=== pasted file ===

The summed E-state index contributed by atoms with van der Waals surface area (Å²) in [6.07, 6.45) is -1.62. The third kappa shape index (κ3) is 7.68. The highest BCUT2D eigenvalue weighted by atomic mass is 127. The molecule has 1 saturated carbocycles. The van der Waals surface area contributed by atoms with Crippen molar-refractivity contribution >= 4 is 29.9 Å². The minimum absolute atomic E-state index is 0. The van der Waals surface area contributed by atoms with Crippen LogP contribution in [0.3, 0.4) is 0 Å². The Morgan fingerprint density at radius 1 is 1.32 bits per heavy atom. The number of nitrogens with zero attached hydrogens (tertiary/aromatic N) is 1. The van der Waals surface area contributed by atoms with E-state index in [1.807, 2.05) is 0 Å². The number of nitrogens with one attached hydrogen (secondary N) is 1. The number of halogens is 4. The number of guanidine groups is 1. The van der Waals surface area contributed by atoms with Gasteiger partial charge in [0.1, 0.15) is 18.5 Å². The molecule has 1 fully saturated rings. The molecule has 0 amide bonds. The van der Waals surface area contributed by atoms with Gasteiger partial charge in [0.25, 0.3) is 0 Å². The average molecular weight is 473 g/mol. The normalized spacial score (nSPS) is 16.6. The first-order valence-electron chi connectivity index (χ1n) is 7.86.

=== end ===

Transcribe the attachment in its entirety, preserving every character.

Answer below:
The summed E-state index contributed by atoms with van der Waals surface area (Å²) in [6.07, 6.45) is -1.62. The third kappa shape index (κ3) is 7.68. The highest BCUT2D eigenvalue weighted by atomic mass is 127. The molecule has 1 saturated carbocycles. The van der Waals surface area contributed by atoms with Crippen molar-refractivity contribution >= 4 is 29.9 Å². The minimum absolute atomic E-state index is 0. The van der Waals surface area contributed by atoms with Crippen LogP contribution in [0.3, 0.4) is 0 Å². The Morgan fingerprint density at radius 1 is 1.32 bits per heavy atom. The number of nitrogens with zero attached hydrogens (tertiary/aromatic N) is 1. The van der Waals surface area contributed by atoms with E-state index in [1.807, 2.05) is 0 Å². The number of nitrogens with one attached hydrogen (secondary N) is 1. The number of halogens is 4. The number of guanidine groups is 1. The van der Waals surface area contributed by atoms with Gasteiger partial charge in [0.1, 0.15) is 18.5 Å². The molecule has 1 fully saturated rings. The molecule has 0 amide bonds. The van der Waals surface area contributed by atoms with Gasteiger partial charge in [0.25, 0.3) is 0 Å². The average molecular weight is 473 g/mol. The normalized spacial score (nSPS) is 16.6. The first-order valence-electron chi connectivity index (χ1n) is 7.86.